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Chapter 2. Evaluating Risk > Summary - Pg. 14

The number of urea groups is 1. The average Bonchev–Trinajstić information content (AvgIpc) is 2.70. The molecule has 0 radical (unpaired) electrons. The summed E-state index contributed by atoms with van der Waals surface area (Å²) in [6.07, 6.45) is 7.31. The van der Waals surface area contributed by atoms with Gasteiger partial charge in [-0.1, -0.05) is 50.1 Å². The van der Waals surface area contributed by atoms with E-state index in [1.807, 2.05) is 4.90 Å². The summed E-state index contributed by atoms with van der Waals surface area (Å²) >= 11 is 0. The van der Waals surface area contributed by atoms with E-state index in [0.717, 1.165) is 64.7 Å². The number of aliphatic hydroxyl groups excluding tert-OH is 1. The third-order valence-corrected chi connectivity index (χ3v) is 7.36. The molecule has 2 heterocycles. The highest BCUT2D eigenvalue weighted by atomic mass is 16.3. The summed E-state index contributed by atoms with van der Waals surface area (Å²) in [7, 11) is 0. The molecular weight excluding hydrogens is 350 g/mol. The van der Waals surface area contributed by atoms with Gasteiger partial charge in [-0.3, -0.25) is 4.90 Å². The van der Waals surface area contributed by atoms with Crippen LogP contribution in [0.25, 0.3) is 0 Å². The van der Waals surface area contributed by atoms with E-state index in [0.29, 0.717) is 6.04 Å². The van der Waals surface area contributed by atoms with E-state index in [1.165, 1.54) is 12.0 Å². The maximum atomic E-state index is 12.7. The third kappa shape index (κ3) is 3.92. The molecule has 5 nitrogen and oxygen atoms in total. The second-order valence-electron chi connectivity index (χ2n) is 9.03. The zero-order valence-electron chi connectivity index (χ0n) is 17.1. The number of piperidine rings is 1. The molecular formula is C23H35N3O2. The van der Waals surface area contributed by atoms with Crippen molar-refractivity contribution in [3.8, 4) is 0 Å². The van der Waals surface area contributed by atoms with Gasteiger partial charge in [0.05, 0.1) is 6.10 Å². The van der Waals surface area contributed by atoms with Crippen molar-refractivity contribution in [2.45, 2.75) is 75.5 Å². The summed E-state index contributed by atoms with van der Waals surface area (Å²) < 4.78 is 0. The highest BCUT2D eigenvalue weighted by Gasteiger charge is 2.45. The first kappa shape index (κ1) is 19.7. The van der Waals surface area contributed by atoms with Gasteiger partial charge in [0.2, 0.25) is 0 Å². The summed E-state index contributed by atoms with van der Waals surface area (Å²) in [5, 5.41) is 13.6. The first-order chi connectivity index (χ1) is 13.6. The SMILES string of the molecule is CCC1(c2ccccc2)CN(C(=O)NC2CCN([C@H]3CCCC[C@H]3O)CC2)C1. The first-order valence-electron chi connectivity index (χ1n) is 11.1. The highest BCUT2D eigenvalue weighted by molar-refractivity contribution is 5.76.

Evaluating Risk 14 Faltering Growth/Creative Accounting Young companies exploiting emerging market opportunities often experience explosive growth in their early years. The market expects that growth to continue indefinitely and prices the firm's shares accordingly. Those early growth rates are unsustainable, and company management sometimes resorts to accounting shenanigans to maintain the illusion of growth when real growth slows. Even- tually the house of cards collapses, earnings fall short of expectations, and the stock price crumples. Chapter 12 describes how to spot red flags signaling slowing growth and the accounting shenani- gans that frequently mask faltering growth. Avoid stocks showing any red flags. High Expectations Unmet expectations lead to disappointment, and the market reacts by hammering the offending company's stock price. The higher the expectations, the more chance of disappointment. Conse- quently, high expectations equate to high risk. Chapter 4 describes how to calculate a Sentiment Index score based on analysts' buy/sell recommendations. Sentiment Index values of 9 or higher indicate risk, but high Sentiment Index scores alone are not a disqualifying factor. Summary Professionals always evaluate the risks intrinsic to a prospective stock purchase, and you should too. Be wary of investing in overvalued markets or in downtrending markets or sectors. There are thousands to choose from, so disqualify stocks with product allocation, litigation, earnings restate- ment, sector outlook, financial health, or creative accounting risks. The existence of any of the less serious risk factors makes a stock less desirable, so in terms of risk, "less is more."